Ninety percent of Malta is Catholic so most people in the city were either in the parade itself or watching it. There seemed to be a lot of alcohol being drunk by onlookers also. The history of the island, having been the home of the crusaders and the forefront of the war against Islam at different points in history made it even more significant in religious significance.
The following weekend of my birthday we decided to make an excursion from Malta by renting a little cottage in Gozo. Along with another friend we took her car on the short ferry ride from Malta.
Gozo is a calm little island only twenty minutes away over the water. The first night we arrived we had booked a fancy restaurant, Maldonado Bistro.
My friends had wine and cocktails while I squirmed uncomfortably big in my seat. The food was marvellous though and the sleep that night in the dead quiet was also a relief after city and the noises of Sliema.
Gozo, is more rural and authentic than Malta. There are no traffic jams, or pollution or constant fireworks, it’s just nature and calm.
We drove to the Marsalforn salt pans and I was happy to have discovered such a unique spot of 350 years old Salt pans in Gozo. To reach the salt pans, you have to drive West of Marsalforn. The salt pans are still harvested today by a number of local families, between May and September. There was no one selling salt or producing it so we could parade around the area posing in various pools.
The following day we located Ggantija, the megalithic temple complex in Xaghra, East of Victoria. This Unesco World Heritage site is little known but actually older than the Egyptian pyramids and Stonehenge!
“Ggantija” means “giant” and many are convinced that only giants could have been able to carry and put together such massive rocks. Some of them weigh more than 5 tons and are 5 meters long. Even today, no one really knows how the rocks got there, so the giants theory, isn’t so hard to believe.
The site is made of 2 temples: the South and the North one.
There is also a small museum with additional information about the site and artefacts found there. We enjoyed educating ourselves at the museum before heading out to a long lunch with fish and potatoes in an old fashioned restaurant by the sea.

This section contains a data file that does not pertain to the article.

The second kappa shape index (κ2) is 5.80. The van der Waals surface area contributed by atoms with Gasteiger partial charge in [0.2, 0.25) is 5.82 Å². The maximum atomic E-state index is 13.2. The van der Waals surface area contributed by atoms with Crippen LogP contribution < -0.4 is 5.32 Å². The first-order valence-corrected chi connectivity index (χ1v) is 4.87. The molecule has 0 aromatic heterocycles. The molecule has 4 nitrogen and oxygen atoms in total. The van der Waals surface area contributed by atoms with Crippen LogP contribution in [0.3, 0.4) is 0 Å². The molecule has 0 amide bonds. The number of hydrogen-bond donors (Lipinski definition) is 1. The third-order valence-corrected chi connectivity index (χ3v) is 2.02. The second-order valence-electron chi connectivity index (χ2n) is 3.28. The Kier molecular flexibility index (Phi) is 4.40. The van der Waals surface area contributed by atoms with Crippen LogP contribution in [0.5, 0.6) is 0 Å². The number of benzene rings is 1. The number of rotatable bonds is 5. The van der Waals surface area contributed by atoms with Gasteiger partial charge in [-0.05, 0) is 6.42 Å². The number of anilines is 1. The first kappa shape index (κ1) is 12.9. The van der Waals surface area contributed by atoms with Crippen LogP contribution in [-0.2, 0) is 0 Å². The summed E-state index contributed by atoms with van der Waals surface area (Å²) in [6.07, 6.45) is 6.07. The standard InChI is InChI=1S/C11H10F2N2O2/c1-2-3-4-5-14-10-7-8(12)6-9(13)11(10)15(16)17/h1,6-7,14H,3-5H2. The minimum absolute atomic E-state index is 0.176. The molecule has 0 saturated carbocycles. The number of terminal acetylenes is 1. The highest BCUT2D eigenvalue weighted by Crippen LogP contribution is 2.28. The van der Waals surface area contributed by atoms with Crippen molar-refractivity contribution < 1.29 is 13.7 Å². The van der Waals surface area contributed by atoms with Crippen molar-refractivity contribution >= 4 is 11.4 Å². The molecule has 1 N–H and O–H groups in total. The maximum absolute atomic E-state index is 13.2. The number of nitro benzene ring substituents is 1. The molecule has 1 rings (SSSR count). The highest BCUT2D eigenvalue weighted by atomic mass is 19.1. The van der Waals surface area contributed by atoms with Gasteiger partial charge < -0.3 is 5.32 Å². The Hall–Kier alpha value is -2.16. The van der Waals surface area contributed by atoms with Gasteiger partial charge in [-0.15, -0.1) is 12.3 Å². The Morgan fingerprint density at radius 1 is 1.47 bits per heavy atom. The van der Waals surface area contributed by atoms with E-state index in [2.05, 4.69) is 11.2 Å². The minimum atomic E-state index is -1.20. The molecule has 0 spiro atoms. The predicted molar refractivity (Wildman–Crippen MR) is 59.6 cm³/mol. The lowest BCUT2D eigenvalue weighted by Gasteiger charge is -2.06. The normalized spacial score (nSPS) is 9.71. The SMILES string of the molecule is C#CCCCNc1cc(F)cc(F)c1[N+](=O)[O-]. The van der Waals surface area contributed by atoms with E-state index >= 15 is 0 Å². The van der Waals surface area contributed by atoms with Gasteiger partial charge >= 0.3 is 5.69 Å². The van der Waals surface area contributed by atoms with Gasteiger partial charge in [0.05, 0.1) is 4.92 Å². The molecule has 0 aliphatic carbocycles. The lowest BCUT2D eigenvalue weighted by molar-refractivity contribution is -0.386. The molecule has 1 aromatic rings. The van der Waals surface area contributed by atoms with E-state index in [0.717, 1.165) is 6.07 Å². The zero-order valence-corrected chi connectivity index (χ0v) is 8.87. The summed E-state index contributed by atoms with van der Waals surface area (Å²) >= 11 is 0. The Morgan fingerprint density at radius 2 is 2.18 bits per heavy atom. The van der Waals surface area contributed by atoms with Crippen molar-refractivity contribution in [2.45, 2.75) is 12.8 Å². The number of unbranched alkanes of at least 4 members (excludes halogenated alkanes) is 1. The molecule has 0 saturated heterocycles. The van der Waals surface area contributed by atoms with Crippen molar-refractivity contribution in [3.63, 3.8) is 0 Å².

The weekend was over so we had to drive back to the ferry. On the way we passed Ramla Bay, the largest and most beautiful sandy beach in Gozo. We stopped to take a look since it was easy to park next to the beach. Families choose to go there since water’s depth is gradual and it’s guarded, making it the perfect beach for kids to swim safely.
The beach also has various important amenities for a family day out, a restaurant, a shop, ice-cream vendors and public bathrooms. You can also rent sun beds and umbrellas.
Gozo is a great place to hike but I wasn’t in a condition to enjoy hiking. I decided after giving birth it would be nice to go hiking along the many paths that follow the coast, almost all around the whole island.
Coming back to Malta was a jolt back to reality. The constant noise of building and construction fills the air in the day and fire works by night.
Still with an average of three hundred days a year of sunshine it was hard to go wrong with the mood there. I had to fly back before I had exceeded my pregnancy travel limits and by now England’s weather had improved.
The way back wasn’t as bad as the way out maybe because of the fresh air, good food and exercise I was able to sit straight for four hours and make it back in time to start another week of remote working.
Read about my earlier travel adventures whilst pregnant to Singapore and to India.